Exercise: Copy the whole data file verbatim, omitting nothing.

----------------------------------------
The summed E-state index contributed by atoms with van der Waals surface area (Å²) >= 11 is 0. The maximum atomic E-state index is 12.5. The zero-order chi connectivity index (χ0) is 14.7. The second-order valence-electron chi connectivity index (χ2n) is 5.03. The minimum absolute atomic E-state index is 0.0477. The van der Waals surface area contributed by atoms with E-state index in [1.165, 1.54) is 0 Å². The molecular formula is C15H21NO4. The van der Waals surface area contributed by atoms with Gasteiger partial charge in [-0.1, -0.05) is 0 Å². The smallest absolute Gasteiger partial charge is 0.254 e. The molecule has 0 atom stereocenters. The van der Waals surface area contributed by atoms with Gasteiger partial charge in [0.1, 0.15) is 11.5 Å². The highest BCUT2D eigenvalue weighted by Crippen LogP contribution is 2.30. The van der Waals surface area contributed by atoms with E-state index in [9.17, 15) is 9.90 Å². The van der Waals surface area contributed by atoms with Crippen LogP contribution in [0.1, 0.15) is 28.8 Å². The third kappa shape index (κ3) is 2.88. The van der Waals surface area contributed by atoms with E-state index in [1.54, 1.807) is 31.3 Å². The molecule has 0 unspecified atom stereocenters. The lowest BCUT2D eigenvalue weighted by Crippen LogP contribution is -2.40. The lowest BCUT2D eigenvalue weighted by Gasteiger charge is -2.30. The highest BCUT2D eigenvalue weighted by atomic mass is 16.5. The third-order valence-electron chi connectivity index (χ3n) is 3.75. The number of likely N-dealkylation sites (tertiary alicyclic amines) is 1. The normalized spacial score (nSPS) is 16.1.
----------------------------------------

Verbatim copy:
The summed E-state index contributed by atoms with van der Waals surface area (Å²) >= 11 is 0. The maximum atomic E-state index is 12.5. The zero-order chi connectivity index (χ0) is 14.7. The second-order valence-electron chi connectivity index (χ2n) is 5.03. The minimum absolute atomic E-state index is 0.0477. The van der Waals surface area contributed by atoms with E-state index in [1.165, 1.54) is 0 Å². The molecular formula is C15H21NO4. The van der Waals surface area contributed by atoms with Gasteiger partial charge in [-0.1, -0.05) is 0 Å². The smallest absolute Gasteiger partial charge is 0.254 e. The molecule has 0 atom stereocenters. The van der Waals surface area contributed by atoms with Gasteiger partial charge in [0.1, 0.15) is 11.5 Å². The highest BCUT2D eigenvalue weighted by Crippen LogP contribution is 2.30. The van der Waals surface area contributed by atoms with E-state index in [9.17, 15) is 9.90 Å². The van der Waals surface area contributed by atoms with Crippen LogP contribution in [0.1, 0.15) is 28.8 Å². The third kappa shape index (κ3) is 2.88. The van der Waals surface area contributed by atoms with E-state index in [1.54, 1.807) is 31.3 Å². The molecule has 0 unspecified atom stereocenters. The lowest BCUT2D eigenvalue weighted by Crippen LogP contribution is -2.40. The lowest BCUT2D eigenvalue weighted by Gasteiger charge is -2.30. The highest BCUT2D eigenvalue weighted by atomic mass is 16.5. The third-order valence-electron chi connectivity index (χ3n) is 3.75. The number of likely N-dealkylation sites (tertiary alicyclic amines) is 1. The normalized spacial score (nSPS) is 16.1.